As elsewhere in the Adriatic fresh seafood dominates the northern Dalmatian menu, although the broad maquis-covered plateaus just inland provide plenty in the way of lamb and game. The practice of roasting meats ispod peke (slow-cooked under an ember-covered metal lid) is widespread – you should definitely try a peka-style meal at least once, though note that they require several hours of preparation and restaurants usually require advance notice. Lamb and suckling pig roasted on a spit is another regional favourite, and roadside restaurants will frequently have a carcass revolving slowly over an open fire in the front yard.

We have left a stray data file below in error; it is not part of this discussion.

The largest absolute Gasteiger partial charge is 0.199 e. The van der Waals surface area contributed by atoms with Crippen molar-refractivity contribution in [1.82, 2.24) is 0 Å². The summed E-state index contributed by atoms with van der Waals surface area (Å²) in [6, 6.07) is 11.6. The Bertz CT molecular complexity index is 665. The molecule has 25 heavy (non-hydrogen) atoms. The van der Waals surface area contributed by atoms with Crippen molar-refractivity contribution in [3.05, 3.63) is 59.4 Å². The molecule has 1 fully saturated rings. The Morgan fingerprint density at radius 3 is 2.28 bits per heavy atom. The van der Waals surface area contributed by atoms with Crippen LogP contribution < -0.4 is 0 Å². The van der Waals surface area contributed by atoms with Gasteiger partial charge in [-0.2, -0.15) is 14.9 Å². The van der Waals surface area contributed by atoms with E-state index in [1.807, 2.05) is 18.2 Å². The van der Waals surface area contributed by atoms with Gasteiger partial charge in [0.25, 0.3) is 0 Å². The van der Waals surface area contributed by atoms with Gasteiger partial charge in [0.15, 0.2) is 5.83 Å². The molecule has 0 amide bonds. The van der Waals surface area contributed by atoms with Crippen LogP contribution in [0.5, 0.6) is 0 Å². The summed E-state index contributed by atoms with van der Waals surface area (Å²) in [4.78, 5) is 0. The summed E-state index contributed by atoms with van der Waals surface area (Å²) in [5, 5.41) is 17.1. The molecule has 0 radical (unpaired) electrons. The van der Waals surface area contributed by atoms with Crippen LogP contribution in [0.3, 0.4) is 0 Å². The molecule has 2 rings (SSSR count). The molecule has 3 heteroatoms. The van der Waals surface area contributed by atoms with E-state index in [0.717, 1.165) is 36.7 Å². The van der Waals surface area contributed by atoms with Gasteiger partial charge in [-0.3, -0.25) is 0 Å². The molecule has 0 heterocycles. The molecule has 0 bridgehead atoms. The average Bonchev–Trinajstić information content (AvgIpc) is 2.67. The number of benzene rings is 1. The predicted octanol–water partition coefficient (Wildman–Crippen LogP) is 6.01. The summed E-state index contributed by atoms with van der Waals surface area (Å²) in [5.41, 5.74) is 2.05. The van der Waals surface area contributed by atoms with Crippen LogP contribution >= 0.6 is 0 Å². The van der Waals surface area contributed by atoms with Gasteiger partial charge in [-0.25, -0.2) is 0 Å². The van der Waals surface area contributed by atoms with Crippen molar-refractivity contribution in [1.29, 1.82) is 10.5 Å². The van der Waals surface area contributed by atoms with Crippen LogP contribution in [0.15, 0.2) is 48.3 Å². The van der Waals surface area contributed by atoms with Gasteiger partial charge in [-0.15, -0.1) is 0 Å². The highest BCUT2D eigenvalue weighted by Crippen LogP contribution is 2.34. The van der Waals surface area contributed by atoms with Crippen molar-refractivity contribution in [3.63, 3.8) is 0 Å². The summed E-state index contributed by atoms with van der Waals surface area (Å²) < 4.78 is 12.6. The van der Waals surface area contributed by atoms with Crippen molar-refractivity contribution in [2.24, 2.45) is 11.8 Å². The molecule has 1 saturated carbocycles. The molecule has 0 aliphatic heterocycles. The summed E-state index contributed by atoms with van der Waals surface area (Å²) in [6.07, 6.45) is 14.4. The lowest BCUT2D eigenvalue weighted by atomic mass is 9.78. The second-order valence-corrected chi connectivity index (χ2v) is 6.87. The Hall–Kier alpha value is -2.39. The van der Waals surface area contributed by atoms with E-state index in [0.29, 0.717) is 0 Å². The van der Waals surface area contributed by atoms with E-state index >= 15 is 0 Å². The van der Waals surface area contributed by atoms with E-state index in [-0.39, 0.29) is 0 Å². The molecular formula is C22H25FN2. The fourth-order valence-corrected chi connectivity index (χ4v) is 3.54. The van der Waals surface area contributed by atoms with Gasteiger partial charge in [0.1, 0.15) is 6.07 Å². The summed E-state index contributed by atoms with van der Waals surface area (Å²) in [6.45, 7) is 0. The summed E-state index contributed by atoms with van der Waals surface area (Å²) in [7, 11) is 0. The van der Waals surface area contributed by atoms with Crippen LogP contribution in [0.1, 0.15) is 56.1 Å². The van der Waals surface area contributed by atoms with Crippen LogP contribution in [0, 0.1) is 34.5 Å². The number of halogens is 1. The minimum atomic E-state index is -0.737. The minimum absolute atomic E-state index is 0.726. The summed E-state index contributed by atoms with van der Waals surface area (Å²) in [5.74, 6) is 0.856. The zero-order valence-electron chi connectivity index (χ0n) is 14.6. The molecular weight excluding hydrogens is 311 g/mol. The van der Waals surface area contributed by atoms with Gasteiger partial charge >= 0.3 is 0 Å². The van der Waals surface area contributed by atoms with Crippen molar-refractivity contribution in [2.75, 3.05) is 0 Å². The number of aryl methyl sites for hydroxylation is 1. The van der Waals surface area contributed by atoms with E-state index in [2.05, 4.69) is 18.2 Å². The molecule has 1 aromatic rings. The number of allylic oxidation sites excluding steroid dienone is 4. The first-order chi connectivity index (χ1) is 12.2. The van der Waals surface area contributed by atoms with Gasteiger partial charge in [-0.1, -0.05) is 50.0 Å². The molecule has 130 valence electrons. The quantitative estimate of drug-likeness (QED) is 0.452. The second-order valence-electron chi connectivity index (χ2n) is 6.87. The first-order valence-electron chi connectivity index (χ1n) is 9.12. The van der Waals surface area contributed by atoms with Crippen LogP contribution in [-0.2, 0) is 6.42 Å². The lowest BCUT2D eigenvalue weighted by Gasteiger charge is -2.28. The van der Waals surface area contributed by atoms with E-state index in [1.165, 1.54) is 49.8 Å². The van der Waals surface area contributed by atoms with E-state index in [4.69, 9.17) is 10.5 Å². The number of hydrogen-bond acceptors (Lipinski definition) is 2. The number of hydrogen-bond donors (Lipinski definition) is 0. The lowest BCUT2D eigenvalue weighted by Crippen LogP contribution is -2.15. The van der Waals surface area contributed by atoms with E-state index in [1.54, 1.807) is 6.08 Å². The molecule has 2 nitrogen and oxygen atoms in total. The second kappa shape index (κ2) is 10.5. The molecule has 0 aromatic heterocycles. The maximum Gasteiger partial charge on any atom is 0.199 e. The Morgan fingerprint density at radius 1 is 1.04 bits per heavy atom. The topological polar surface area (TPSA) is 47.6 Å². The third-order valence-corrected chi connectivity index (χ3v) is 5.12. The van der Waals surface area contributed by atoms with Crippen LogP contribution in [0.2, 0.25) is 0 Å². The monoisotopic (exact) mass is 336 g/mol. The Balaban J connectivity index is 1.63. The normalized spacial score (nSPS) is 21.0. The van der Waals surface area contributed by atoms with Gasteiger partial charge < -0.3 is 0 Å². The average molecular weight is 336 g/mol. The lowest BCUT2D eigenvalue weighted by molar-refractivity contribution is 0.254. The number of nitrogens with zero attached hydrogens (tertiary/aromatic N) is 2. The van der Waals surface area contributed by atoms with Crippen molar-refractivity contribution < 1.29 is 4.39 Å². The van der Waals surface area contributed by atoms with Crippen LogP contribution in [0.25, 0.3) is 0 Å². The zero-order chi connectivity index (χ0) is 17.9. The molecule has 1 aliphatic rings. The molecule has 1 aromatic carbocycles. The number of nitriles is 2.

Nowhere is the blend of maritime and inland cuisine better developed than in Skradin, the small town that stands at the entrance to the Krka National Park. Here, the plenteous shellfish and oysters of the Krka estuary are consumed alongside the freshwater fish and eels of the river’s upper reaches. Dishes found in Skradin and nowhere else include Skradinski rižot, a meat-based risotto that was (traditionally at least) slow-cooked for days prior to important feasts; and Skradinska torta, a cake composed of finely crushed nuts and syrup.
Vineyards run along the coast and new ones are being planted all the time. Best known of the local wines is Babić, a fruitily drinkable red; it is closely associated with Primošten (where arguably the best Babić is grown), although it’s found all along the Šibenik coast.